child’s life prior to the propose being made?
    5. Are both parents willing and able to facilitate and encourage a close and continuing
    relationship between the child and the non-relocating parent if permission was granted to
    relocate?
    6. Are there any concerns regarding the state of mind or mental health of the parent wishing to
    relocate if they were not permitted to relocate?
    7. Does the parent who wishes to relocate have family or a support network in the proposed
    relocation country?
    8. Does the parent who wishes to relocate have family or a support network in Australia?
    9. If relocation is permitted, is the non-relocating parent able to move to the proposed country
    and maintain a meaningful relationship with the child?
    10. If the non-relocating parent is not able to move to the designated country, what is the cost and
    practical difficulty of that parent spending time with and communicating with the child?
    11. Are there any other events or circumstances since separation that are relevant?
    Whether or not the Court would permit a parent to relocate with a child internationally, will ultimately
    depend on the circumstances of each case.

    Things to consider if you are the relocating parent

    If you are the relocating parent, it is good to have a plan with respect to your proposed relocation,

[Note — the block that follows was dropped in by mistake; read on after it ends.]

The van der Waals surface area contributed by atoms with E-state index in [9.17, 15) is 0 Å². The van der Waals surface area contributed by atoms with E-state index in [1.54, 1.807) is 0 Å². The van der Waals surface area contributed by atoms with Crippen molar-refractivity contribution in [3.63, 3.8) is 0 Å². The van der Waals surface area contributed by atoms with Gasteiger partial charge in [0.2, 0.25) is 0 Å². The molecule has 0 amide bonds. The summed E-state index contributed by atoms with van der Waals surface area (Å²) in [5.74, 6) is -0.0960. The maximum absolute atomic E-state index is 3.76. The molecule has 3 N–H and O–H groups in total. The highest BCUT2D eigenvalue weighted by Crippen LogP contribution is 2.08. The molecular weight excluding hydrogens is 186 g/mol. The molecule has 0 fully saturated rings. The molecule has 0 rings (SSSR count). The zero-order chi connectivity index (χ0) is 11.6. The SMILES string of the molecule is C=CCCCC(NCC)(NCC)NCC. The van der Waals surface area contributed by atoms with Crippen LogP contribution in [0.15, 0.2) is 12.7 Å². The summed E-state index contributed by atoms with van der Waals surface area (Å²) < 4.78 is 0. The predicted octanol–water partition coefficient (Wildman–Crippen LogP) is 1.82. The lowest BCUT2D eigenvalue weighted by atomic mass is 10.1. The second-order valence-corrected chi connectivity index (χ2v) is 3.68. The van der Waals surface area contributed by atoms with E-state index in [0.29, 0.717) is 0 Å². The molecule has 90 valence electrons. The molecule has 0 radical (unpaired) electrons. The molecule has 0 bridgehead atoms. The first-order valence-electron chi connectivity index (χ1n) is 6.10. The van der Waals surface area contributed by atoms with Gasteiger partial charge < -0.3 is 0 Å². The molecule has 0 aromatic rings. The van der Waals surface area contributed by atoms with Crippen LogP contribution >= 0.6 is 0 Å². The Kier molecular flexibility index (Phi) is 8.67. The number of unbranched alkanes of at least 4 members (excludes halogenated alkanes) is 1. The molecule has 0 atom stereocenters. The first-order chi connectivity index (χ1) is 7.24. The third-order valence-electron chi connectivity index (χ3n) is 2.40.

preferably in writing.

    Be clear about:
    1. Where you plan to reside with the children.
    2. Who else will be living in the house with children. Provide details of the other people.
    3. Which school/daycare you plan on sending the children.
    4. Which days and times you propose the children spend with the other parent, for example it
    may be that the children spend more time with the other parent during the holiday period.
    5. How that “spend time” will occur, for example will the children travel to the other parent’s
    location or will the other parent spend time with the children in their location.
    6. How and when the children will communicate with the other parent, for example by telephone,
    email, Skype, or Facetime during the week and on weekends.
    7. How you and the other parent will communicate about future decisions involving the children,
    for example by text message, email or using a parenting communication App such as
    OurFamilyWizard or Divvito. 

    Things to consider if you are the parent staying behind
    If you and the other parent are unable to reach an agreement about the relocation and you have
    concerns of the other parent relocating without prior warning, it is best to take immediate action.
    Speak to a Family Lawyer about putting the children on the Family Law Watchlist. The Australian
    Federal Police maintains the Family Law Watchlist which is designed to alert police to the movement
    of children leaving Australia. Taking steps to prevent the relocation is better than taking action once the relocation has already
    occurred.

    If you or your partner are considering relocating internationally or you are concerned your partner may wish to relocate internationally with your children, we recommend you speak to one of our
    experienced solicitors at Frank Law who will be able to assist you. Please call our office on 02 9688 6023.
     

    This is not legal advice.

    This article was co-authored by Jeremy Ball & Monique Loveday.

    Monique Loveday

    Written by Monique Loveday